If I have one complaint about revenge dramas, it will always be that we associate good behaviour, honourable conduct (well… eye-gouging aside) and above all a sense of righteousness with our skills involving fist and firearm. In American drama in particular, gaining revenge or righting wrongs often boils down to how good you are with a gun.
This equation of moral certainty, courage and honour with how proficient we are at violence is a complete nonsense. It is disturbing how deeply this idea has stained narratives throughout history, across many borders. It is this ingrained notion of validation by blood, I would argue, which is more of a dangerous influence on weak minds than any images of violence per se, whether that’s on cinema screens, video games or between the pages of thrillers. It boils down to, “I’m right – so take that!”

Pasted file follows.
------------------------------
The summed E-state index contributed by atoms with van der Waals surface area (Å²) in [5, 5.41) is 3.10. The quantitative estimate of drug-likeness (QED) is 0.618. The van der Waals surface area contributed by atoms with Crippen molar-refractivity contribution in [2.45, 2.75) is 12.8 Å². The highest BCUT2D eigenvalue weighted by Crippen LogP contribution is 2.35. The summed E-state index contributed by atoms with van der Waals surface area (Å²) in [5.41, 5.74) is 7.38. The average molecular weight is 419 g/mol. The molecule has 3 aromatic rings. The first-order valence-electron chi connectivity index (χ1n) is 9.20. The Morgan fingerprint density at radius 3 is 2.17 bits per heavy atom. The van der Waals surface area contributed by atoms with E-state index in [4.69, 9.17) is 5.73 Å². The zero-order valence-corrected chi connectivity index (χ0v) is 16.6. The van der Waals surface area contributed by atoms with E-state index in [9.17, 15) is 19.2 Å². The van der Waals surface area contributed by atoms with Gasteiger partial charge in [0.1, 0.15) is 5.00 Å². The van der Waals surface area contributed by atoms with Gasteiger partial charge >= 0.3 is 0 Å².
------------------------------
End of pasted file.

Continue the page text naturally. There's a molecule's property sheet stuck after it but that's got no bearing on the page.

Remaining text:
It equates the language of truth and justice and the narrative of morality with the acts of war. These things, whatever Sun-Tzu or anyone else might tell you, are rarely in balance.
This kind of score-settling very rarely happens in real life. Confrontations often don’t shake out the way we’d like them to – and even when they do, there can be awful, unforeseen consequences. When matters of honour are settled violently, in a civilised society, you can read all about it in the court reports of your local newspaper. There are a lot of people rotting in jail for the sake of a sense of honour.
I can imagine Jack Reacher’s reaction to that tirade. He would probably smile wryly, shrug his goalpost shoulders and stroll off to get some peace and quiet… although noting my face and what I said for future reference. But I’ve nothing against him. I thoroughly enjoyed this book. A terrific airport novel. And I mean that as a very sincere compliment; as in writing a front page for a tabloid newspaper or composing a three-minute pop song, it is no easy thing to write an airport bestseller. Child is very good at what he does.